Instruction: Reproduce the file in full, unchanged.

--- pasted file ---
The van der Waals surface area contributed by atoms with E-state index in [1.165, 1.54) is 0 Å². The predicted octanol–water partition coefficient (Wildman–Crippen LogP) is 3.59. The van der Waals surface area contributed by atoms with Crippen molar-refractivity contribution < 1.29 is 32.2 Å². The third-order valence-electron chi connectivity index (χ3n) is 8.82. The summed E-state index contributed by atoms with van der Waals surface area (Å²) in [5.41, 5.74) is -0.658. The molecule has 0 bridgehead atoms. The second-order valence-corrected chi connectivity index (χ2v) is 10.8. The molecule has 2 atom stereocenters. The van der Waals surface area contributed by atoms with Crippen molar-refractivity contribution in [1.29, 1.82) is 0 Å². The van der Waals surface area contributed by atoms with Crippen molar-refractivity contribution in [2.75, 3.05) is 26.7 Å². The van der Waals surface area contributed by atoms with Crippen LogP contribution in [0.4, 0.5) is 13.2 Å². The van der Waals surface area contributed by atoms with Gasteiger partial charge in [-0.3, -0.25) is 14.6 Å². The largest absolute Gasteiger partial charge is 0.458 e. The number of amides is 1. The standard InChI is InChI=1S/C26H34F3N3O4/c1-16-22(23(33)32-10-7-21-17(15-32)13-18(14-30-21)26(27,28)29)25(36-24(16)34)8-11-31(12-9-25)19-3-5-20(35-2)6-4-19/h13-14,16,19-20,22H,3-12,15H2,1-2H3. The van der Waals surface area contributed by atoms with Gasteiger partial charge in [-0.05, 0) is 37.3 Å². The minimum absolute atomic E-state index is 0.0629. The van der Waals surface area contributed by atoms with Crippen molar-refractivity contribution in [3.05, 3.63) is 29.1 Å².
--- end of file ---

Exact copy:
The van der Waals surface area contributed by atoms with E-state index in [1.165, 1.54) is 0 Å². The predicted octanol–water partition coefficient (Wildman–Crippen LogP) is 3.59. The van der Waals surface area contributed by atoms with Crippen molar-refractivity contribution < 1.29 is 32.2 Å². The third-order valence-electron chi connectivity index (χ3n) is 8.82. The summed E-state index contributed by atoms with van der Waals surface area (Å²) in [5.41, 5.74) is -0.658. The molecule has 0 bridgehead atoms. The second-order valence-corrected chi connectivity index (χ2v) is 10.8. The molecule has 2 atom stereocenters. The van der Waals surface area contributed by atoms with Crippen molar-refractivity contribution in [1.29, 1.82) is 0 Å². The van der Waals surface area contributed by atoms with Crippen molar-refractivity contribution in [2.75, 3.05) is 26.7 Å². The van der Waals surface area contributed by atoms with Crippen LogP contribution in [0.4, 0.5) is 13.2 Å². The van der Waals surface area contributed by atoms with Gasteiger partial charge in [-0.3, -0.25) is 14.6 Å². The largest absolute Gasteiger partial charge is 0.458 e. The number of amides is 1. The standard InChI is InChI=1S/C26H34F3N3O4/c1-16-22(23(33)32-10-7-21-17(15-32)13-18(14-30-21)26(27,28)29)25(36-24(16)34)8-11-31(12-9-25)19-3-5-20(35-2)6-4-19/h13-14,16,19-20,22H,3-12,15H2,1-2H3. The van der Waals surface area contributed by atoms with Gasteiger partial charge in [-0.05, 0) is 37.3 Å². The minimum absolute atomic E-state index is 0.0629. The van der Waals surface area contributed by atoms with Crippen molar-refractivity contribution in [3.05, 3.63) is 29.1 Å².